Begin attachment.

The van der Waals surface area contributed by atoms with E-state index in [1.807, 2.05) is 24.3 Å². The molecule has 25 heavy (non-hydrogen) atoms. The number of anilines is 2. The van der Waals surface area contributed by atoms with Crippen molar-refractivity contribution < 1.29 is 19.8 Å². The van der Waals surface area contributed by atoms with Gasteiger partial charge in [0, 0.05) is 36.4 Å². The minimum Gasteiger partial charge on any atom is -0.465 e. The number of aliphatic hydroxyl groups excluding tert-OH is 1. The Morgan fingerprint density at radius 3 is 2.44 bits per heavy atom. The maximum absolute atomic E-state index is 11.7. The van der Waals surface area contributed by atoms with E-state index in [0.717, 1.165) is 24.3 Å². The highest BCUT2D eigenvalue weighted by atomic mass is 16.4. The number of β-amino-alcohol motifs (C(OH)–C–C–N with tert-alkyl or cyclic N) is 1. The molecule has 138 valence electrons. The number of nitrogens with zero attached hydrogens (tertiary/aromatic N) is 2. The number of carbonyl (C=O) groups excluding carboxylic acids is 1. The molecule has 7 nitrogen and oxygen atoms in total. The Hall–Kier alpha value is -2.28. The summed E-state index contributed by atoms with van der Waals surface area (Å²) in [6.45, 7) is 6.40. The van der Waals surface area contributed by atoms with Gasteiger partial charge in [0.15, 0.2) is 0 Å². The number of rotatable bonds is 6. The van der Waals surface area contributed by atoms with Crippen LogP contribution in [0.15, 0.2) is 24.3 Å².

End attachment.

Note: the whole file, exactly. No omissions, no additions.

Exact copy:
The van der Waals surface area contributed by atoms with E-state index in [1.807, 2.05) is 24.3 Å². The molecule has 25 heavy (non-hydrogen) atoms. The number of anilines is 2. The van der Waals surface area contributed by atoms with Crippen molar-refractivity contribution < 1.29 is 19.8 Å². The van der Waals surface area contributed by atoms with Gasteiger partial charge in [0, 0.05) is 36.4 Å². The minimum Gasteiger partial charge on any atom is -0.465 e. The number of aliphatic hydroxyl groups excluding tert-OH is 1. The Morgan fingerprint density at radius 3 is 2.44 bits per heavy atom. The maximum absolute atomic E-state index is 11.7. The van der Waals surface area contributed by atoms with E-state index in [0.717, 1.165) is 24.3 Å². The highest BCUT2D eigenvalue weighted by atomic mass is 16.4. The number of β-amino-alcohol motifs (C(OH)–C–C–N with tert-alkyl or cyclic N) is 1. The molecule has 138 valence electrons. The number of nitrogens with zero attached hydrogens (tertiary/aromatic N) is 2. The number of carbonyl (C=O) groups excluding carboxylic acids is 1. The molecule has 7 nitrogen and oxygen atoms in total. The Hall–Kier alpha value is -2.28. The summed E-state index contributed by atoms with van der Waals surface area (Å²) in [6.45, 7) is 6.40. The van der Waals surface area contributed by atoms with Gasteiger partial charge in [0.15, 0.2) is 0 Å². The number of rotatable bonds is 6. The van der Waals surface area contributed by atoms with Crippen LogP contribution in [0.15, 0.2) is 24.3 Å².